Ben(wildboer) from New Jersey

It's not a matter of those who are willing to criticize Obama and those who feel they need to stand by his side, there are those who would freely criticize him BUT they do believe he's doing a fine job considering the circumstances. It's simply ignorant to believe in such a restrictive dichotomy.

Sep. 10 2011 04:58 PM
Jack Jackson from Central New Jersey

2019 will mark the 400th anniversary of Africans on the North American continent. No other American immigrant group can credibly make the claim that they were brought here by force. American blacks have been shut out of the prosperity that was the American dream. The American middle income worker has likewise been shut out of the growth in the economy for the last 40 years. These are dangerous arcs that we had better work on bending or I fear there may be blood.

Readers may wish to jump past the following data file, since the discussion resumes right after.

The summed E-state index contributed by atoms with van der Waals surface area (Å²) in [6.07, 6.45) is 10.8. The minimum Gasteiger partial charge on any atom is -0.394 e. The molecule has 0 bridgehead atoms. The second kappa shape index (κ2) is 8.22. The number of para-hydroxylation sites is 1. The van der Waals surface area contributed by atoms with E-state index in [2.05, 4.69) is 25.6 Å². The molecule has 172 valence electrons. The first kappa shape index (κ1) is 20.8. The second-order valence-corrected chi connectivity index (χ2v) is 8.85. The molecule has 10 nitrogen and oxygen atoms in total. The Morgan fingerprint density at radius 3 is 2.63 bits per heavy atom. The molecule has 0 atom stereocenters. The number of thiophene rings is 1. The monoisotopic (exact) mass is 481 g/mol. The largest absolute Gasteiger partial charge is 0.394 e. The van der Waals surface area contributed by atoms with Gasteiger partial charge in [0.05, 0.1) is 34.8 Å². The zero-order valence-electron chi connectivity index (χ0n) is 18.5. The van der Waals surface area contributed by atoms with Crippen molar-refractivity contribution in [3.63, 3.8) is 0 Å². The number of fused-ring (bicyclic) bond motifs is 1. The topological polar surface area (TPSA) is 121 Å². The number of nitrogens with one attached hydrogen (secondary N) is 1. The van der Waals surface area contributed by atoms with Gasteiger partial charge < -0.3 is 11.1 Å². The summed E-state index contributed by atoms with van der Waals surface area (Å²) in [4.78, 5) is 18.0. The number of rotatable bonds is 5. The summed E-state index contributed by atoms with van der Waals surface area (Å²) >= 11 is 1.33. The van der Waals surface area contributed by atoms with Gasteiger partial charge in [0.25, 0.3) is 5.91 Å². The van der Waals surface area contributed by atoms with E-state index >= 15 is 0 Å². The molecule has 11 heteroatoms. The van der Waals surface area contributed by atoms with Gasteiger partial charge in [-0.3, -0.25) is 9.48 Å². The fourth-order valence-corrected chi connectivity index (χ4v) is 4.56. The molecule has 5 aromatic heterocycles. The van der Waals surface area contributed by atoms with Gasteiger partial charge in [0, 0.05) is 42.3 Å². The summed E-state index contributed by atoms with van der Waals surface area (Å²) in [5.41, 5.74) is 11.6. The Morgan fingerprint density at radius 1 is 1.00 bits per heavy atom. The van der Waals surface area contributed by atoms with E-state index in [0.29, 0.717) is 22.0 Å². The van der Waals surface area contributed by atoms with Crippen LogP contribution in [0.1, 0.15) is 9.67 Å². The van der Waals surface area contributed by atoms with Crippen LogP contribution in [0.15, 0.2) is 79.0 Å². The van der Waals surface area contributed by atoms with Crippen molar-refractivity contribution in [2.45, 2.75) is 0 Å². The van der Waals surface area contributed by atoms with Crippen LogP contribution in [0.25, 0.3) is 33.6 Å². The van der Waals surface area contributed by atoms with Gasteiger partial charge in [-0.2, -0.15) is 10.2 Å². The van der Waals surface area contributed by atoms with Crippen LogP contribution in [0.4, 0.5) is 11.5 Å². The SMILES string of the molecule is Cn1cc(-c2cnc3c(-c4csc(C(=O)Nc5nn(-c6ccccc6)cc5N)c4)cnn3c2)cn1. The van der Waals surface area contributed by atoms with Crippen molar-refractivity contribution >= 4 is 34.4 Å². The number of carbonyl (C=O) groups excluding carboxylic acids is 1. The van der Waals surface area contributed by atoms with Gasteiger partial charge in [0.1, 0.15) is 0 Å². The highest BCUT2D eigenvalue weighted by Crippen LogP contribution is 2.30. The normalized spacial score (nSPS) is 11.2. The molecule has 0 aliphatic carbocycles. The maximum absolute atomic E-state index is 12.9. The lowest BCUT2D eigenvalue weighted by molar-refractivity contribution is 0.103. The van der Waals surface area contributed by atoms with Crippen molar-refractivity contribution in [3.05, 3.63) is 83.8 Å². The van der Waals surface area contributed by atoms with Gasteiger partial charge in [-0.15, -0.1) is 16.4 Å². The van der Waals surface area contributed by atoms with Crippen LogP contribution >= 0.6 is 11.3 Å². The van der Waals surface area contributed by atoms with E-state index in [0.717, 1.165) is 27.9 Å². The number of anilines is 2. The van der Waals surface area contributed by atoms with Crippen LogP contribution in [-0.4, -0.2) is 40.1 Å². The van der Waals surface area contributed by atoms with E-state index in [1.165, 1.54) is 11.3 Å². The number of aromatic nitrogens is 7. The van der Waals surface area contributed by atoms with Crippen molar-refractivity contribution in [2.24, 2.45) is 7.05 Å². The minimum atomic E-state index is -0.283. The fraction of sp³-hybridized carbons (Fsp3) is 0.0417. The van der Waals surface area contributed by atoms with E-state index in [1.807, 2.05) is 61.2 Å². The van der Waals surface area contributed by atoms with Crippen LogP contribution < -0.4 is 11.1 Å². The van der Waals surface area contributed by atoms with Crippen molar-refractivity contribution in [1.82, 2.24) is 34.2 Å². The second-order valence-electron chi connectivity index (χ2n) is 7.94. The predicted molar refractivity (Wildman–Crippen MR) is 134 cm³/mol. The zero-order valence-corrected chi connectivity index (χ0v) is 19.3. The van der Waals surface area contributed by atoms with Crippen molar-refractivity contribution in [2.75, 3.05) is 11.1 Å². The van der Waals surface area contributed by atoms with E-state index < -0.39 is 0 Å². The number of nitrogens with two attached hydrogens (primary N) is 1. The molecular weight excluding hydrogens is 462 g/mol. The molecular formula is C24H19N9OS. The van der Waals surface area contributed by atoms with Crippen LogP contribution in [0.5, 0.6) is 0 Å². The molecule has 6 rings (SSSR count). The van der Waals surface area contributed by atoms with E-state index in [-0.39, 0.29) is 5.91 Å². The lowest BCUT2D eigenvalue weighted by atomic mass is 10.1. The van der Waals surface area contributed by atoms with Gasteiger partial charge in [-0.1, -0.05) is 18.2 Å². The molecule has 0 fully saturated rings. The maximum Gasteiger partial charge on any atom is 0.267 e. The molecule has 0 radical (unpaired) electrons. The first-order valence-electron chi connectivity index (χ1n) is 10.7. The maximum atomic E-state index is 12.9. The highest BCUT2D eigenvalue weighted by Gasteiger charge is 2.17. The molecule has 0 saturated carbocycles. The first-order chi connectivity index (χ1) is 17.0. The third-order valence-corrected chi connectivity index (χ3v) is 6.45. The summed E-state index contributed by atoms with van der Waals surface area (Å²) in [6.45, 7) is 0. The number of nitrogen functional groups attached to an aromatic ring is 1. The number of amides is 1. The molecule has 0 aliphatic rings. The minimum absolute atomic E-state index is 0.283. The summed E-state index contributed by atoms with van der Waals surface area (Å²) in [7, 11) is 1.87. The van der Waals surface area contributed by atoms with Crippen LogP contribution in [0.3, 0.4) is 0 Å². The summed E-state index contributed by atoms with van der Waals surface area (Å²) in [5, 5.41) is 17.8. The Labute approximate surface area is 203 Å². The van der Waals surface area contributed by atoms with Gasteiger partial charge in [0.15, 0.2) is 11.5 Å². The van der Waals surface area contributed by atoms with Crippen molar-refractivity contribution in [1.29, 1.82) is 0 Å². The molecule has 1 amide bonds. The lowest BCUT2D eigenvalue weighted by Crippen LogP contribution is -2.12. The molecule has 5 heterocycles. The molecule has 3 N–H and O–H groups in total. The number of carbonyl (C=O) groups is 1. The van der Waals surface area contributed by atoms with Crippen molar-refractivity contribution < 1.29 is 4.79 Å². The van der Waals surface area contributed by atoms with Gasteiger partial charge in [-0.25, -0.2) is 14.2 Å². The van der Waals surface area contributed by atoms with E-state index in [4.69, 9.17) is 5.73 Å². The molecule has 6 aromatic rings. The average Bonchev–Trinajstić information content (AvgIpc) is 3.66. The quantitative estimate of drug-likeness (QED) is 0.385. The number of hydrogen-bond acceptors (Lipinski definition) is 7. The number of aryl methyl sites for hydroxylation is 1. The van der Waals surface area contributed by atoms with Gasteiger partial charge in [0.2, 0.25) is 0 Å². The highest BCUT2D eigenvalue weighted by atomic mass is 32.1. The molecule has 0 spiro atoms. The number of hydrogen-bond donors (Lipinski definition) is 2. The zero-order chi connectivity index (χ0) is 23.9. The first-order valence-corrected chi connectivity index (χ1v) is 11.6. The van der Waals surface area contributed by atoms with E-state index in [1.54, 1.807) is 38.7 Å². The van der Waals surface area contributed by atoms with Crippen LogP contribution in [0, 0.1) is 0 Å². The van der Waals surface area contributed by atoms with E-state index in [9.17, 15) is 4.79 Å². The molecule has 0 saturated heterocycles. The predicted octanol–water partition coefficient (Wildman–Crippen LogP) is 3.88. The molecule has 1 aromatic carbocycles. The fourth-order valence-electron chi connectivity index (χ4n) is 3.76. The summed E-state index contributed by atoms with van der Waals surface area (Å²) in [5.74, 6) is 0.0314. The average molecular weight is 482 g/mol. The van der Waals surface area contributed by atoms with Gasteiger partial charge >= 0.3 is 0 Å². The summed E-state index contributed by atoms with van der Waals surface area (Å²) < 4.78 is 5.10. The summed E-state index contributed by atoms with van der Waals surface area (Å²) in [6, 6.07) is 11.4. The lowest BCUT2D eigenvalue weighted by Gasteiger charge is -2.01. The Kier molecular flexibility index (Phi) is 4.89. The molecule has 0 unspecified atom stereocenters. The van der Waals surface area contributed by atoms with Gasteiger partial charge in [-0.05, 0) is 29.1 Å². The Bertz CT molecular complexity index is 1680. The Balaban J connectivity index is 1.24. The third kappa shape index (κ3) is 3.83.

Sep. 10 2011 12:48 AM
mysista from Georgia

Here are two perfect responses to the Smiley and West side show:

http://www.thegrio.com/politics/west-and-smileys-poverty-tour-veers-way-off-the-rails.php

and

http://www.thepeoplesview.net/2011/08/exploiting-dr-kings-legacy-to-serve.html?spref=tw

Sep. 09 2011 07:28 PM
mysista from Georgia

Here are two perfect responses to the Smiley and West side show:

http://www.thegrio.com/politics/west-and-smileys-poverty-tour-veers-way-off-the-rails.php

and

http://www.thepeoplesview.net/2011/08/exploiting-dr-kings-legacy-to-serve.html?spref=tw

Sep. 09 2011 07:26 PM
Don't care anymore.

Racist black people will never amount to anything. Poverty pimps is right on. This is not my kind of black. They have a right to be stupid and hypocritical. All the players on their side: Farrahkhan, McKinney and West are teaming up to offer their view of how poor people are marginalized, while getting paid to do it. Count us out. No one cares about this crap. It's time to drop the black and white and embrace the all. Want a race war? Keep driving in this direction.

Sep. 09 2011 06:00 PM